The Author's Cut by Owen Marshall
Asking a reviewer to write a literary review to an Owen Marshall short story collection is tantamount to asking a musician to write a song in response to Crowded House’s Greatest Hits collection - nigh on impossible to really do it the justice it deserves. Owen Marshall has, for many decades, been one of New Zealand preeminent writers and will be taught and retaught in English Literature classes in schools and universities here in Aotearoa (and internationally!) for decades more.
As a collection, there are classics like The Fat Boy, Mr Van Gogh and The Rule of Jenny Pen - staples of any New Zealand writing anthology - and some of the more recent writing such as the inspiration for the newly released Sundance film of the same name: Coming Home in the Dark. Charting the progression of his writing over the years is a wonderfully rich analytical point in and of itself.
Marshall presents New Zealand-ness in all its shiny (and tarnished) glory. He holds up what it is to be a kiwi and inspects it from all angles. There is a beautifully confronting and authentic way in which he achieves this examination, something that captures the imagination of the reader with that dichotomy of wanting to look away, but being compelled to continue.
Surely the master of the poetic lyricism of the short story genre here in New Zealand, Marshall was awarded an honorary doctorate in 2002 from the University of Canterbury and has curated more anthologies than most of us have had hot dinners.
If there is one complaint, it is the lack of new material in this collection. ‘The Author’s Cut’ is - as the name implies - Marshall’s own selection of stories drawn from his thirteen previous collections which, while remarkable, lacks that freshness in the promise of new stories. However, fellow lovers of Owen Marshall’s stories will find a treasure trove of material all neatly packaged in this one compendium.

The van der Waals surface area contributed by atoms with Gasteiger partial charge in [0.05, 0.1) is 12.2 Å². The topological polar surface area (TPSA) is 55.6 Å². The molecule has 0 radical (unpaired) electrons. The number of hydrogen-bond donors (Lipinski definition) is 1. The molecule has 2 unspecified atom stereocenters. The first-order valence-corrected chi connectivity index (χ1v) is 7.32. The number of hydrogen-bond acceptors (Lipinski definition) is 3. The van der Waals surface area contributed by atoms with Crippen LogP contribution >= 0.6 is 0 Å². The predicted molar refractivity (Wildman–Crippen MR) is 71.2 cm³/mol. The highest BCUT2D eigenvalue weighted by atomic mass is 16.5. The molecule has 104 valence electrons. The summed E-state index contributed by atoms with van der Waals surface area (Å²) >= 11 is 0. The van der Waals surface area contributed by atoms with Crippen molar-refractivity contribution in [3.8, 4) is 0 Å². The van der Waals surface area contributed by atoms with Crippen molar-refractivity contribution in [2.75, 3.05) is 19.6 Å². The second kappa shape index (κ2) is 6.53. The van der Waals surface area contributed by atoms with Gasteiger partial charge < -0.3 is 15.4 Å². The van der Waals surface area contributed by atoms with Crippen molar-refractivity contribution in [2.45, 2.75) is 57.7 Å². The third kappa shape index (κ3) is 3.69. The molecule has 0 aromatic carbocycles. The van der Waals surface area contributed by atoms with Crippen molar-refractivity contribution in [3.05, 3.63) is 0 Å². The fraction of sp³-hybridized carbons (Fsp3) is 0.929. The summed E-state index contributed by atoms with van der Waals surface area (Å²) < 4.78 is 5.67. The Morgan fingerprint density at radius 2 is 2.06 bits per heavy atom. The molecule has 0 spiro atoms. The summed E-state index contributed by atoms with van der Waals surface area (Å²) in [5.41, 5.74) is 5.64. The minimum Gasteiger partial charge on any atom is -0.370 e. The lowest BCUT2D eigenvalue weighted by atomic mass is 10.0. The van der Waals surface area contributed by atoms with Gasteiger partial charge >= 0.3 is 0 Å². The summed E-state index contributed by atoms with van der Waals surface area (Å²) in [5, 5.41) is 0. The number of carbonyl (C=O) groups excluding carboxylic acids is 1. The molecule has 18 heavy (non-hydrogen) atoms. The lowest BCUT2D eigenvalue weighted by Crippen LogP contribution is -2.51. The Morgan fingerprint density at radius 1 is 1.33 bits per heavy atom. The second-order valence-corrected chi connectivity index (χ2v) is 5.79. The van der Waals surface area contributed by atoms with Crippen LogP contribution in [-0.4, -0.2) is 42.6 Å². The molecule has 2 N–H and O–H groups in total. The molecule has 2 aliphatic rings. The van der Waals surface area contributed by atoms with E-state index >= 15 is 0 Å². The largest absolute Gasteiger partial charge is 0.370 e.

Being taught at university that the short story genre is one of the most challenging of the forms (due to the expectation of the audience, the concision of the writing and the poetic layering required to capture the essence of characterisation, setting and thematic development) it is easy to see how Owen Marshall has been a successful writer in this area.
In this collection, his expertise in all aspects of short story writing - and writing in general - is celebrated in all its glory. Any writer, or in fact any New Zealander worth their salt needs to be exposed to the cheekiness of The Fat Boy, the intrigue of End of Term and the raw energy of Coming Home in the Dark.
Reviewer: Chris Reed
Random House NZ